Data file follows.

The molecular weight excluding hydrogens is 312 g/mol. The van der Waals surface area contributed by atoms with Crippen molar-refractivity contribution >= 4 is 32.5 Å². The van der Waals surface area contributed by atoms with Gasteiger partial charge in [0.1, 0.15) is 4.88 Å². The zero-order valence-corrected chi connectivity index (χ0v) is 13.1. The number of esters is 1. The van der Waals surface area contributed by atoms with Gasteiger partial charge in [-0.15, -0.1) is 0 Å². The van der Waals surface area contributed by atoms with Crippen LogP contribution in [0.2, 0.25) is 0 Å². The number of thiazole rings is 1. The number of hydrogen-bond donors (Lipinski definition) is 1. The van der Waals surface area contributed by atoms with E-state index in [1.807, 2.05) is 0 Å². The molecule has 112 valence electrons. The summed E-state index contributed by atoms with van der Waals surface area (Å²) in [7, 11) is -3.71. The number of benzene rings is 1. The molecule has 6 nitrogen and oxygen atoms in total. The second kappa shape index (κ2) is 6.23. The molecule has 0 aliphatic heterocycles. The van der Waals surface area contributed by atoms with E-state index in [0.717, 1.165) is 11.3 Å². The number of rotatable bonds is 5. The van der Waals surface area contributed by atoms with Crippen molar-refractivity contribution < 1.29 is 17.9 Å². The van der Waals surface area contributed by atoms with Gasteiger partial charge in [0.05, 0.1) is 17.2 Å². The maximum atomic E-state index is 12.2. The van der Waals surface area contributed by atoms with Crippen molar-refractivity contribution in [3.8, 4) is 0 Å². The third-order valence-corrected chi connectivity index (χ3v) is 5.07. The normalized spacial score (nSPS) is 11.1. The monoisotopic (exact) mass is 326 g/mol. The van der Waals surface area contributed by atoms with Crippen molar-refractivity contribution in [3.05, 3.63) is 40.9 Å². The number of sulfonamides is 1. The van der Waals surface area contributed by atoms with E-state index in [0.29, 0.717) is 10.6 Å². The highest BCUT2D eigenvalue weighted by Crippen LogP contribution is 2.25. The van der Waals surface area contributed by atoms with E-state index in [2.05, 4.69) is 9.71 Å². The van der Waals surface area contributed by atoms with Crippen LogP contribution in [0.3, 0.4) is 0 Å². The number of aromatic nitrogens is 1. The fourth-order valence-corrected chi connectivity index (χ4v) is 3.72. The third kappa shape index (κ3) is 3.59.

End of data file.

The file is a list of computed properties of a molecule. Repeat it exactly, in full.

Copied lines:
The molecular weight excluding hydrogens is 312 g/mol. The van der Waals surface area contributed by atoms with Crippen molar-refractivity contribution >= 4 is 32.5 Å². The van der Waals surface area contributed by atoms with Gasteiger partial charge in [0.1, 0.15) is 4.88 Å². The zero-order valence-corrected chi connectivity index (χ0v) is 13.1. The number of esters is 1. The van der Waals surface area contributed by atoms with Gasteiger partial charge in [-0.15, -0.1) is 0 Å². The van der Waals surface area contributed by atoms with Crippen LogP contribution in [0.2, 0.25) is 0 Å². The number of thiazole rings is 1. The number of hydrogen-bond donors (Lipinski definition) is 1. The van der Waals surface area contributed by atoms with E-state index in [1.807, 2.05) is 0 Å². The molecule has 112 valence electrons. The summed E-state index contributed by atoms with van der Waals surface area (Å²) in [7, 11) is -3.71. The number of benzene rings is 1. The molecule has 6 nitrogen and oxygen atoms in total. The second kappa shape index (κ2) is 6.23. The molecule has 0 aliphatic heterocycles. The van der Waals surface area contributed by atoms with E-state index in [0.717, 1.165) is 11.3 Å². The number of rotatable bonds is 5. The van der Waals surface area contributed by atoms with Crippen molar-refractivity contribution < 1.29 is 17.9 Å². The van der Waals surface area contributed by atoms with Gasteiger partial charge in [0.05, 0.1) is 17.2 Å². The maximum atomic E-state index is 12.2. The van der Waals surface area contributed by atoms with Crippen molar-refractivity contribution in [3.8, 4) is 0 Å². The third-order valence-corrected chi connectivity index (χ3v) is 5.07. The normalized spacial score (nSPS) is 11.1. The monoisotopic (exact) mass is 326 g/mol. The van der Waals surface area contributed by atoms with Crippen molar-refractivity contribution in [3.05, 3.63) is 40.9 Å². The number of sulfonamides is 1. The van der Waals surface area contributed by atoms with E-state index in [0.29, 0.717) is 10.6 Å². The highest BCUT2D eigenvalue weighted by Crippen LogP contribution is 2.25. The van der Waals surface area contributed by atoms with E-state index in [2.05, 4.69) is 9.71 Å². The van der Waals surface area contributed by atoms with Crippen LogP contribution in [0.3, 0.4) is 0 Å². The number of aromatic nitrogens is 1. The fourth-order valence-corrected chi connectivity index (χ4v) is 3.72. The third kappa shape index (κ3) is 3.59.